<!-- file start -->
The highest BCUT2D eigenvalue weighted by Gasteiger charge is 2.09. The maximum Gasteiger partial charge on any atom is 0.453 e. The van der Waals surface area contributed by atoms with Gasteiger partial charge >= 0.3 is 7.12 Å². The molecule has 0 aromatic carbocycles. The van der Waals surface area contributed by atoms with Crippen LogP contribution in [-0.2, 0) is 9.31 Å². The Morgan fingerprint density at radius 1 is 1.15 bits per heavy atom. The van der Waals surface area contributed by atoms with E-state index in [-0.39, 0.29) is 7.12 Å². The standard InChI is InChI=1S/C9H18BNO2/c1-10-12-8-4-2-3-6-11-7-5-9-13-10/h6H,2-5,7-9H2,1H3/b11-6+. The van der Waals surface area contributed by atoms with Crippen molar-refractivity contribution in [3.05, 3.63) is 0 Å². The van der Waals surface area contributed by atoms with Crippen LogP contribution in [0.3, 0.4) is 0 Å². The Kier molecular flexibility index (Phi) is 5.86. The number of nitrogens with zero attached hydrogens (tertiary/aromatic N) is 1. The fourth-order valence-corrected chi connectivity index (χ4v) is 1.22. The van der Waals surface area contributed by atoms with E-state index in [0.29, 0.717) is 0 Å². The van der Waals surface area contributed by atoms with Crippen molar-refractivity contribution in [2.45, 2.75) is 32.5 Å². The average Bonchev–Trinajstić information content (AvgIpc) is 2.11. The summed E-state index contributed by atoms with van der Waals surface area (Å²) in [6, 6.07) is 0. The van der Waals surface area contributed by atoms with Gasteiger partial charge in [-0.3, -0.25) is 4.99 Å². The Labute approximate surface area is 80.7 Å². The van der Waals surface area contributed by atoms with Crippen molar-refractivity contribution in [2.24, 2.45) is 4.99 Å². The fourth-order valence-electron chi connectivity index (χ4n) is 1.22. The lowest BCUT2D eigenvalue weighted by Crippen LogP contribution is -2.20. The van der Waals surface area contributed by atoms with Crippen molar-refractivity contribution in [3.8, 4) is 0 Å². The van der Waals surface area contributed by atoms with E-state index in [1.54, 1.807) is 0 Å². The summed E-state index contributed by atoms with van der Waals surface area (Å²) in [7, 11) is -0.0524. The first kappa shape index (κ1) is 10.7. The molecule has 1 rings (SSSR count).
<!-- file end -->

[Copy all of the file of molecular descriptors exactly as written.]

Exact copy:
The highest BCUT2D eigenvalue weighted by Gasteiger charge is 2.09. The maximum Gasteiger partial charge on any atom is 0.453 e. The van der Waals surface area contributed by atoms with Gasteiger partial charge >= 0.3 is 7.12 Å². The molecule has 0 aromatic carbocycles. The van der Waals surface area contributed by atoms with Crippen LogP contribution in [-0.2, 0) is 9.31 Å². The Morgan fingerprint density at radius 1 is 1.15 bits per heavy atom. The van der Waals surface area contributed by atoms with E-state index in [-0.39, 0.29) is 7.12 Å². The standard InChI is InChI=1S/C9H18BNO2/c1-10-12-8-4-2-3-6-11-7-5-9-13-10/h6H,2-5,7-9H2,1H3/b11-6+. The van der Waals surface area contributed by atoms with Crippen molar-refractivity contribution in [3.05, 3.63) is 0 Å². The van der Waals surface area contributed by atoms with Crippen LogP contribution in [0.3, 0.4) is 0 Å². The Kier molecular flexibility index (Phi) is 5.86. The number of nitrogens with zero attached hydrogens (tertiary/aromatic N) is 1. The fourth-order valence-corrected chi connectivity index (χ4v) is 1.22. The van der Waals surface area contributed by atoms with E-state index in [0.29, 0.717) is 0 Å². The van der Waals surface area contributed by atoms with Crippen molar-refractivity contribution in [2.45, 2.75) is 32.5 Å². The average Bonchev–Trinajstić information content (AvgIpc) is 2.11. The summed E-state index contributed by atoms with van der Waals surface area (Å²) in [6, 6.07) is 0. The van der Waals surface area contributed by atoms with Gasteiger partial charge in [-0.3, -0.25) is 4.99 Å². The Labute approximate surface area is 80.7 Å². The van der Waals surface area contributed by atoms with Crippen molar-refractivity contribution in [2.24, 2.45) is 4.99 Å². The fourth-order valence-electron chi connectivity index (χ4n) is 1.22. The lowest BCUT2D eigenvalue weighted by Crippen LogP contribution is -2.20. The van der Waals surface area contributed by atoms with Crippen molar-refractivity contribution in [3.8, 4) is 0 Å². The van der Waals surface area contributed by atoms with E-state index in [1.54, 1.807) is 0 Å². The summed E-state index contributed by atoms with van der Waals surface area (Å²) in [7, 11) is -0.0524. The first kappa shape index (κ1) is 10.7. The molecule has 1 rings (SSSR count).